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Mastering adverse outcomes

Post date: 08/04/2012 | Time to read article: 1 mins

The information within this article was correct at the time of publishing. Last updated 14/10/2021

Dr Imran Qureshi, Director General, Doctors Advancing Patient Safety, describes why more junior doctors should sign up.

I set up doctors advancing Patient safety (DAPS) at St Peter’s Hospital at the beginning of 2009 to empower junior doctors to make improvements to the care of their patients; to move away from the traditional academic audit and carry out useful quality improvement projects with real interventions. Since then, junior doctor colleagues have carried out many quality improvement projects from antibiotics, radiology, nutrition, DNR status, medical ward rounds and more.

Moving from St Peter’s to St George’s, Sarah Hammond, a consultant anaesthetist joined me in running DAPS. Together we have run quality improvement projects, set up a Student Safety Forum, offered Special Study Modules, developed a publication for junior doctors around error reporting, taken junior doctors on a tour to a Services Hospital in Lahore to carry out quality improvement work with junior doctors there, jointly run a patient safety conference with the Royal Society of Medicine and have produced a set of videos featuring advice for new F1 doctors. We have even more plans for the future.

The best part about DAPS is that anyone can get involved, whether that be a quality improvement project, in our publication Reporting for Duty, international safety tour, etc. We have produced a comprehensive set of materials for carrying out a quality improvement project so anyone, anywhere can take part.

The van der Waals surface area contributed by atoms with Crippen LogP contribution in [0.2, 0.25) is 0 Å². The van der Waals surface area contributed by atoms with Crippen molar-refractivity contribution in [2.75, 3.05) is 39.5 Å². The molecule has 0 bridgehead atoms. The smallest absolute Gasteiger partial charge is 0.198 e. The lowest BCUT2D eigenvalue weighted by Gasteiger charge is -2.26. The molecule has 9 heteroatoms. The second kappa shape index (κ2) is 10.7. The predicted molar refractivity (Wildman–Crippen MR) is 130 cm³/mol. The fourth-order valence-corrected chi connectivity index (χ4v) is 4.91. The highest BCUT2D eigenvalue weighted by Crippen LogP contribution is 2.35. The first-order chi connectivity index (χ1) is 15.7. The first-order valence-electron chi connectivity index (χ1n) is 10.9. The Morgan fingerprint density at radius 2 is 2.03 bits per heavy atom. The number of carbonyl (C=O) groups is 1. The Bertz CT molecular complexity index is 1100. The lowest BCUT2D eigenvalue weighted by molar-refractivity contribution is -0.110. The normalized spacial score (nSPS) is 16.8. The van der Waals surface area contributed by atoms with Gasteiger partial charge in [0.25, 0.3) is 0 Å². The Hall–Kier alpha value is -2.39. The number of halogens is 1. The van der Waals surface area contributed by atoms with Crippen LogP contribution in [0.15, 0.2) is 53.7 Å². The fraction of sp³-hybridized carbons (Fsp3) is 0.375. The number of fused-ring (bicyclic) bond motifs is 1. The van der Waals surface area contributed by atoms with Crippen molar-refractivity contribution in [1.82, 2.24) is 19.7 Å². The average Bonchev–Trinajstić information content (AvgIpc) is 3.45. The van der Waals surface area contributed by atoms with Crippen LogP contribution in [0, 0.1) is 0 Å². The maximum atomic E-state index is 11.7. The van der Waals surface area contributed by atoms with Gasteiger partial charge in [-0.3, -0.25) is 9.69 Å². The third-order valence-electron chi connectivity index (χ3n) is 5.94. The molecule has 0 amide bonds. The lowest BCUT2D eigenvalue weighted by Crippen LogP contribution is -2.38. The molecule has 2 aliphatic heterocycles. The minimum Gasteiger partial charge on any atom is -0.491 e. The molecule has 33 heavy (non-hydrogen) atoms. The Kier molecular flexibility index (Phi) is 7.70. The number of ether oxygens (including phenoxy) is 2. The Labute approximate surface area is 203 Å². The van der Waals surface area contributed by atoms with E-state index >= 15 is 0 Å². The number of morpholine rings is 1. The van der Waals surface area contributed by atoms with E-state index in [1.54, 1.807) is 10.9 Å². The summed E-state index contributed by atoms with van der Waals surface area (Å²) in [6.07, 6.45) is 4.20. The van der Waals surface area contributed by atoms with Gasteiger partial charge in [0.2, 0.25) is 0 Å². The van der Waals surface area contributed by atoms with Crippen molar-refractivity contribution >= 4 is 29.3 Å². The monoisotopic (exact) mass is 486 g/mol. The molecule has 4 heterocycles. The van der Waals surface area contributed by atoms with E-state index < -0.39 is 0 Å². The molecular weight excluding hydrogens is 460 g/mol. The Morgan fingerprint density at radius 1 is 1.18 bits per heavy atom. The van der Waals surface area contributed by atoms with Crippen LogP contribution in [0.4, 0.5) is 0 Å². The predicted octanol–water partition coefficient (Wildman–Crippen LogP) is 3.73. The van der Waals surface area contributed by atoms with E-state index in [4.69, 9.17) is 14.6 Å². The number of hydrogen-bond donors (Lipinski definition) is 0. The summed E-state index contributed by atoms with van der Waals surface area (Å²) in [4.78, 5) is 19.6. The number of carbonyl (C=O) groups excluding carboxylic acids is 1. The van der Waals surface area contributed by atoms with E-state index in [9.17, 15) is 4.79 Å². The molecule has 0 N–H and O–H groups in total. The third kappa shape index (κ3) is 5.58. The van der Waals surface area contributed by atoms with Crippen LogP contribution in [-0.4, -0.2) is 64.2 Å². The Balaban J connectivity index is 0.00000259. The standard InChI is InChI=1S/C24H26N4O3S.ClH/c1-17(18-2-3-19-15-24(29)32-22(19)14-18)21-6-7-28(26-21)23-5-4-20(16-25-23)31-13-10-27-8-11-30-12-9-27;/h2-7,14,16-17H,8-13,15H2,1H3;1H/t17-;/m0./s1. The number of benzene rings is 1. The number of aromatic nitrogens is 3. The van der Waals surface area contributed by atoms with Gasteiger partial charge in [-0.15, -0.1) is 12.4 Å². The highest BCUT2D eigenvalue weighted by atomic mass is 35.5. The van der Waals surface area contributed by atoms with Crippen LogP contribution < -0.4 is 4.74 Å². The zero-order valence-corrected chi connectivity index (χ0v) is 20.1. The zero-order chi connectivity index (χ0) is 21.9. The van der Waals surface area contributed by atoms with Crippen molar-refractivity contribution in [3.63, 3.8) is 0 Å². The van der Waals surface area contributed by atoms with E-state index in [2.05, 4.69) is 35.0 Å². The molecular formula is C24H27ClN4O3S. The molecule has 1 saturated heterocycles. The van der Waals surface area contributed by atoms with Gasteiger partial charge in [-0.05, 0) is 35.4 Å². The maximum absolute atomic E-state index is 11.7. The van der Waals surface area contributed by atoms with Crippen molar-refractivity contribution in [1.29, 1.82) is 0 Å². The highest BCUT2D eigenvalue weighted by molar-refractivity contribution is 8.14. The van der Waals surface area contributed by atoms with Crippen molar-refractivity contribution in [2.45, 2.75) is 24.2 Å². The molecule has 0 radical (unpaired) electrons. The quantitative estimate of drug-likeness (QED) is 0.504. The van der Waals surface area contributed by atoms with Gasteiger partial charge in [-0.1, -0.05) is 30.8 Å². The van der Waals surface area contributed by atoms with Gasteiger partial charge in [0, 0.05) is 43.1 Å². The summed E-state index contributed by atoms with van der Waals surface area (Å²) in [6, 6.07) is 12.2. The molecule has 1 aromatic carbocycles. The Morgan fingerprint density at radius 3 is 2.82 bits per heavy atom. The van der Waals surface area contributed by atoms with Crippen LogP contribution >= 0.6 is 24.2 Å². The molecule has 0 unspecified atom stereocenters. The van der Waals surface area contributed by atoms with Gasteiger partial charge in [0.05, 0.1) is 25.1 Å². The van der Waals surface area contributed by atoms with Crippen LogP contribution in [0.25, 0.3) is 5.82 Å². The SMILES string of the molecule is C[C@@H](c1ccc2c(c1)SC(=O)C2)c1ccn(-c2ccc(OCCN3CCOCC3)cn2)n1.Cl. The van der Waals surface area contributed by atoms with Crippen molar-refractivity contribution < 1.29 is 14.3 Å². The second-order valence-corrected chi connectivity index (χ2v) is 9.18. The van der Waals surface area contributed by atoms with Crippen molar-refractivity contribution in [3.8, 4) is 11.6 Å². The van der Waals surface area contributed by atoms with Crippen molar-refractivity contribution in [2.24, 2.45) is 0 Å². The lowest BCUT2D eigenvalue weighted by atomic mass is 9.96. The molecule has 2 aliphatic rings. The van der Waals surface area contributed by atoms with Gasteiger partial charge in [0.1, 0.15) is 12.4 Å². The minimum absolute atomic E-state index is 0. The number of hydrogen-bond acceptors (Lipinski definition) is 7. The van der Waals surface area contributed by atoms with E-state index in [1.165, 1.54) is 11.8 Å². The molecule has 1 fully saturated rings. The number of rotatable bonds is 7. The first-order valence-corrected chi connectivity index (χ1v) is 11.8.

The quality improvement project I have been most impressed with saw two of our DAPP doctors and two doctors from Lahore develop a solution to explain discharge medication information to illiterate patients. The potential benefit of the intervention was groundbreaking and will significantly reduce morbidity and mortality for patients in the third world.

We are extremely proud of what we have achieved in DAPS in such a short space of time, whether that be engaging healthcare students in patient safety or developing a checklist to improve ward rounds. We are looking forward to the future to see how we can positively shape the landscape of healthcare in the years to come.

To get involved or simply see what we’re doing, visit our website

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